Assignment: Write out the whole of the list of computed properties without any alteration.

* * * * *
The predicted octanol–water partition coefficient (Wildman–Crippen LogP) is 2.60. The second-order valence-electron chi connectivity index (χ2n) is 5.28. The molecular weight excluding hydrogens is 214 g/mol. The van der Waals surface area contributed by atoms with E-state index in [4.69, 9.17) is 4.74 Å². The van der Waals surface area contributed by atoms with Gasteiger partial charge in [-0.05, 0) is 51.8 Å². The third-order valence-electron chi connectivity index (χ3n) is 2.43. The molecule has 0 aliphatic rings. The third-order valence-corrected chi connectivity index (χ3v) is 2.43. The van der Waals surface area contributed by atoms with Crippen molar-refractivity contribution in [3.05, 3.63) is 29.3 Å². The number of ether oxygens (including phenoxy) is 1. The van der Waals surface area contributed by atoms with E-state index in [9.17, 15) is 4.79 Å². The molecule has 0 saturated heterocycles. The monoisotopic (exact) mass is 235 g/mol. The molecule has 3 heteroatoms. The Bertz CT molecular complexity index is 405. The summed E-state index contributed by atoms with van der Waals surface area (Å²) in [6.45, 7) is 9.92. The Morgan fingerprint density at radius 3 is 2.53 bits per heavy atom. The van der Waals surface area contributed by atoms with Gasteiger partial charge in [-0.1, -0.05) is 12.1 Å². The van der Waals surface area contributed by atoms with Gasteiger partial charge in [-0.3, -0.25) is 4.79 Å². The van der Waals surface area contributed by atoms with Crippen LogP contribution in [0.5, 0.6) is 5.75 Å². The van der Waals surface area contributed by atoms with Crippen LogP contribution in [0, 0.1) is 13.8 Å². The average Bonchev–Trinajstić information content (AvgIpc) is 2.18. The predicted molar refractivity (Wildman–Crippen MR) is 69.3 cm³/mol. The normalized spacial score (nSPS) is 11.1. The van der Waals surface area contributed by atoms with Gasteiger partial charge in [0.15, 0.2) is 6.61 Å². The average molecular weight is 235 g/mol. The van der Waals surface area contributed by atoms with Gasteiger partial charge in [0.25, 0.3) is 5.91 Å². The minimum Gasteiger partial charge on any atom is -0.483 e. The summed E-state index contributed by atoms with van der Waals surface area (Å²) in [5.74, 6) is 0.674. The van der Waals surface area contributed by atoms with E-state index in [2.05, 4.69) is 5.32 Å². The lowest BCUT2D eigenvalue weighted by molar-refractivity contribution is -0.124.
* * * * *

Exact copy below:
The predicted octanol–water partition coefficient (Wildman–Crippen LogP) is 2.60. The second-order valence-electron chi connectivity index (χ2n) is 5.28. The molecular weight excluding hydrogens is 214 g/mol. The van der Waals surface area contributed by atoms with E-state index in [4.69, 9.17) is 4.74 Å². The van der Waals surface area contributed by atoms with Gasteiger partial charge in [-0.05, 0) is 51.8 Å². The third-order valence-electron chi connectivity index (χ3n) is 2.43. The molecule has 0 aliphatic rings. The third-order valence-corrected chi connectivity index (χ3v) is 2.43. The van der Waals surface area contributed by atoms with Crippen molar-refractivity contribution in [3.05, 3.63) is 29.3 Å². The number of ether oxygens (including phenoxy) is 1. The van der Waals surface area contributed by atoms with E-state index in [9.17, 15) is 4.79 Å². The molecule has 0 saturated heterocycles. The monoisotopic (exact) mass is 235 g/mol. The molecule has 3 heteroatoms. The Bertz CT molecular complexity index is 405. The summed E-state index contributed by atoms with van der Waals surface area (Å²) in [6.45, 7) is 9.92. The Morgan fingerprint density at radius 3 is 2.53 bits per heavy atom. The van der Waals surface area contributed by atoms with Gasteiger partial charge in [-0.1, -0.05) is 12.1 Å². The van der Waals surface area contributed by atoms with Gasteiger partial charge in [-0.3, -0.25) is 4.79 Å². The van der Waals surface area contributed by atoms with Crippen LogP contribution in [0.5, 0.6) is 5.75 Å². The van der Waals surface area contributed by atoms with Crippen LogP contribution in [0, 0.1) is 13.8 Å². The average Bonchev–Trinajstić information content (AvgIpc) is 2.18. The predicted molar refractivity (Wildman–Crippen MR) is 69.3 cm³/mol. The normalized spacial score (nSPS) is 11.1. The van der Waals surface area contributed by atoms with Gasteiger partial charge in [0.15, 0.2) is 6.61 Å². The average molecular weight is 235 g/mol. The van der Waals surface area contributed by atoms with Gasteiger partial charge in [0.25, 0.3) is 5.91 Å². The minimum Gasteiger partial charge on any atom is -0.483 e. The summed E-state index contributed by atoms with van der Waals surface area (Å²) in [5.74, 6) is 0.674. The van der Waals surface area contributed by atoms with E-state index in [2.05, 4.69) is 5.32 Å². The lowest BCUT2D eigenvalue weighted by molar-refractivity contribution is -0.124.